Residents come together after raging forest fires hit B.C. town

This is a developing story. Find more on the community’s reaction to the forest fires on its Facebook page.

Abbotsford and British Columbia were slammed by the raging forest fires on the weekend, bringing the community’s acceptance of disaster to a new peak.

On Sunday, the day the civil defence team declared the area a state of emergency, hundreds of locals from all walks of life attended a coffee and bake sale, arts and crafts fair, and a fundraiser for the evacuation shelter, at city hall. Many listened to a local radio station broadcasting from their local school.

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“We need to be here, we need to be active and we need to connect,” said Josie James, a radio host at 1500 CHED. “As a community, we need to come together, because there’s not much you can do in an emergency.”

“It’s like we have a club that we belong to,” said Jessica Hammock, who listened to and danced to a different playlist than the people she was trying to sell coffee to. “Everyone’s here, we all live in this town, and we have to be here for each other.”

About 2,000 people spent the night at evacuation centres, according to the City of Abbotsford.

People at city hall had to worry about food, diapers, cigarettes and childcare for the kids. But “we have to create that safety net, so that the families who are affected don’t fall off that edge,” said Ms. Hammock. “They need somewhere they can go where their kids can still learn.”

Along with the micro plans and foot care, many local businesses were going out of their way to reach out and help their neighbours, as well as stop disaster from erupting in their city.

“This is all about what we do,” said Jerriann Williams, the entrepreneur who organized the coffee and bake sale. “We need to support each other.”

“It feels good, it feels wonderful,” said Cathy O’Callaghan, a 35-year-old who was selling coffee to people at the end of the line at the local coffee shop. “I’m happy it’s a community effort.”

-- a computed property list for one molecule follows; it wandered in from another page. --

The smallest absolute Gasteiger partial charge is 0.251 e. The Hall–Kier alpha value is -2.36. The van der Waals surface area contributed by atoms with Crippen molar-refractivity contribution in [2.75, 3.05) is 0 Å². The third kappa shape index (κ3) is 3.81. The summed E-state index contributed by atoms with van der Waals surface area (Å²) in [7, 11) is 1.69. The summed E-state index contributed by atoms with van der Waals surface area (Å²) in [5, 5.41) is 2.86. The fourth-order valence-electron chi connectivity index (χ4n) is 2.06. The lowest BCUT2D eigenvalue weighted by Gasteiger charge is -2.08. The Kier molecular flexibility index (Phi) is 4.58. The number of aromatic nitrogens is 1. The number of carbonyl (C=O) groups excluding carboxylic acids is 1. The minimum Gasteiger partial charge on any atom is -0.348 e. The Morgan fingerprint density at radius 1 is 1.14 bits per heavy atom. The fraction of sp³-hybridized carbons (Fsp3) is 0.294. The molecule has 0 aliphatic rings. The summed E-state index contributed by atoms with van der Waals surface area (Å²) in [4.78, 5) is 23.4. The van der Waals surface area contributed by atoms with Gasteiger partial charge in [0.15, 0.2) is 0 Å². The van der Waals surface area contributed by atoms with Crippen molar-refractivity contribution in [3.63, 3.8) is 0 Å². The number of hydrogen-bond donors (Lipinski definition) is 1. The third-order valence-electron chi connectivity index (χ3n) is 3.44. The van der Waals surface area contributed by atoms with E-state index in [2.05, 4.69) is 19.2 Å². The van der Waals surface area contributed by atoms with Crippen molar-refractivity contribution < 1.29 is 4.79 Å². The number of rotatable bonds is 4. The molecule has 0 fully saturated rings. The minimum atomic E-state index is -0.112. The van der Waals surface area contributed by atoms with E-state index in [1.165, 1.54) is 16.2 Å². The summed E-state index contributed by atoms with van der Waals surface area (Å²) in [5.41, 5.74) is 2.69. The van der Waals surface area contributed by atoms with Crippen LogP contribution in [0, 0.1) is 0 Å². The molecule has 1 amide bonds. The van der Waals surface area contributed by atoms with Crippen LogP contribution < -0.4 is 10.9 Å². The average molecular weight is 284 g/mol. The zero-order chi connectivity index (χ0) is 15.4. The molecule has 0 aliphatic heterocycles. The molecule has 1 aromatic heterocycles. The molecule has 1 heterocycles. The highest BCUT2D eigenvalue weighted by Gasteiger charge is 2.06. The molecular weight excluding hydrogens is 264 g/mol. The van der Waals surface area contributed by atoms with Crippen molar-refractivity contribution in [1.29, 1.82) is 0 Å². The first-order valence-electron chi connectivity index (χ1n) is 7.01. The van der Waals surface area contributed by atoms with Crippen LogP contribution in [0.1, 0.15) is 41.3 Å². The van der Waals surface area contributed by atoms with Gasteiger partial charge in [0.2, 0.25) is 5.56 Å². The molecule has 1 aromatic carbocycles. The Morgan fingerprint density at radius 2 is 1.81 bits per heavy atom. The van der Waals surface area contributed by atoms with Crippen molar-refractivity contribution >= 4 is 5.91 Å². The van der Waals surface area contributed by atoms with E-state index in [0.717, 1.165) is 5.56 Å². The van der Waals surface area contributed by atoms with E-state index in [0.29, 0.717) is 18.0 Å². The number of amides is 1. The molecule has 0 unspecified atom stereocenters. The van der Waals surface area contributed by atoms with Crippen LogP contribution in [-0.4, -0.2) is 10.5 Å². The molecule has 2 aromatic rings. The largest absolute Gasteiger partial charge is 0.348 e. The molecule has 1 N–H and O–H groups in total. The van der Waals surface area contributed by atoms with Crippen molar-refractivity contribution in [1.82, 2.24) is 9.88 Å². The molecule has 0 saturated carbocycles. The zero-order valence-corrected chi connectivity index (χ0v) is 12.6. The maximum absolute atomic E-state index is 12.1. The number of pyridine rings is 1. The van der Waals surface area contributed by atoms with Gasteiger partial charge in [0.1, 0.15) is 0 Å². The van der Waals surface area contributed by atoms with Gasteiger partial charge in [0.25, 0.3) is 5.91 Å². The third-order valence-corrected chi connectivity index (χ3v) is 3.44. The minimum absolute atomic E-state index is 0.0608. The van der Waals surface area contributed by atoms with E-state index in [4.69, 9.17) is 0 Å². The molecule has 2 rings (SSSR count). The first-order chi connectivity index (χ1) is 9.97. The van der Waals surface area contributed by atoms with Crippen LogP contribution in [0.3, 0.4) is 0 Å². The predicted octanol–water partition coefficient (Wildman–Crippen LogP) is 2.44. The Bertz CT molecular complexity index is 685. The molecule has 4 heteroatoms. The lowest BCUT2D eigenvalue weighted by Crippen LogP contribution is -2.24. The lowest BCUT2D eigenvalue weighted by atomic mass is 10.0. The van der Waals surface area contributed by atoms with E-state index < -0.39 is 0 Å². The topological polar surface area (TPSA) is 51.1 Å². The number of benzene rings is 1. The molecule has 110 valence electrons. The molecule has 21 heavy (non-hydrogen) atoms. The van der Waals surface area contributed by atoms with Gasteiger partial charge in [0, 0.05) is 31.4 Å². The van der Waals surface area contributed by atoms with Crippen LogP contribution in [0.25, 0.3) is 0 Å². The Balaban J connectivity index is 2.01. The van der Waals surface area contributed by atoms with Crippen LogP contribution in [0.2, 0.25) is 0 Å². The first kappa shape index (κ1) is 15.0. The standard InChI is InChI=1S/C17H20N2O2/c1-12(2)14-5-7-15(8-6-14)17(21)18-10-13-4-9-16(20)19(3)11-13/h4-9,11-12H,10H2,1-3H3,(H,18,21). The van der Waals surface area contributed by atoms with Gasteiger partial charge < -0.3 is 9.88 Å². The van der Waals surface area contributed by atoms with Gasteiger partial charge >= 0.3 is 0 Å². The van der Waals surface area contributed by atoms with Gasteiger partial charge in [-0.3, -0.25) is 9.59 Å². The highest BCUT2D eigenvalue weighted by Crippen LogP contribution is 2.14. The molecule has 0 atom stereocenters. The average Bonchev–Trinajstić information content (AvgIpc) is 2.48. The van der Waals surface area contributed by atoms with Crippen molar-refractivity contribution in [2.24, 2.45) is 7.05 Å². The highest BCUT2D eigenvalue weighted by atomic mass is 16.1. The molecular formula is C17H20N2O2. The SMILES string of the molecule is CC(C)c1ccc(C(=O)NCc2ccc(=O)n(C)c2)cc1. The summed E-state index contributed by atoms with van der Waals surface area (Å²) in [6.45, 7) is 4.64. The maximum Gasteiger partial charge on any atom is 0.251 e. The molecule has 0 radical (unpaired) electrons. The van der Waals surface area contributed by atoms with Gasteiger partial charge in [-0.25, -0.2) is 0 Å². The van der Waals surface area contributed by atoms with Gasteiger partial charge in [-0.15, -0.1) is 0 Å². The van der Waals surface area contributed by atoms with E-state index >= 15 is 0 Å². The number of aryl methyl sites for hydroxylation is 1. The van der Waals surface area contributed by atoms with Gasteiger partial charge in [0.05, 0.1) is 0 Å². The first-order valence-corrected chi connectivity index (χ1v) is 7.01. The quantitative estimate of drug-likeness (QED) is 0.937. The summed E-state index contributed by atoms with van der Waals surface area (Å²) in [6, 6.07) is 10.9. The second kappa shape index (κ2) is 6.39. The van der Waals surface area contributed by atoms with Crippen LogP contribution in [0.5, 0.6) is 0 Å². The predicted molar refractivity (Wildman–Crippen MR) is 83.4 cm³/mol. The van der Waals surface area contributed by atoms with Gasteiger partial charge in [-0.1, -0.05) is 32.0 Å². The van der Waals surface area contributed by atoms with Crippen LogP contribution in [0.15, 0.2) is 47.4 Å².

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Ms. O’Callaghan was glad that many of the locals who drove up to the west coast decided to support the city in a crisis.

“The fact that you’re looking at each other instead of thinking of the fire, that you’re focused on your neighbour instead of the fire, it’s wonderful.”

After seeing how the city had come together, RCMP Constable Ian MacDonald said that in the five days since the wildfire warning was issued, Abbotsford has shown a lot of resilience.

“The people here showed you they have the ability to move quickly,” he said. “People who hadn’t realized how nice and encouraging people could be – that has been interesting to watch.”

Ms. Williams said even though it’s easy to take each day as a struggle and not stress out over situations that are out of their control, she wished that locals could have done something different last week.

“I wish I could have got everybody together and said, ‘We need to do a single day in Abbotsford to celebrate together.”

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Instead, on Sunday people enjoyed “a really nice treat.”

“I’m happy for those people. I wish I’d done something in our community,” Ms. Williams said. “There’s the escape from something that we do have power over.”

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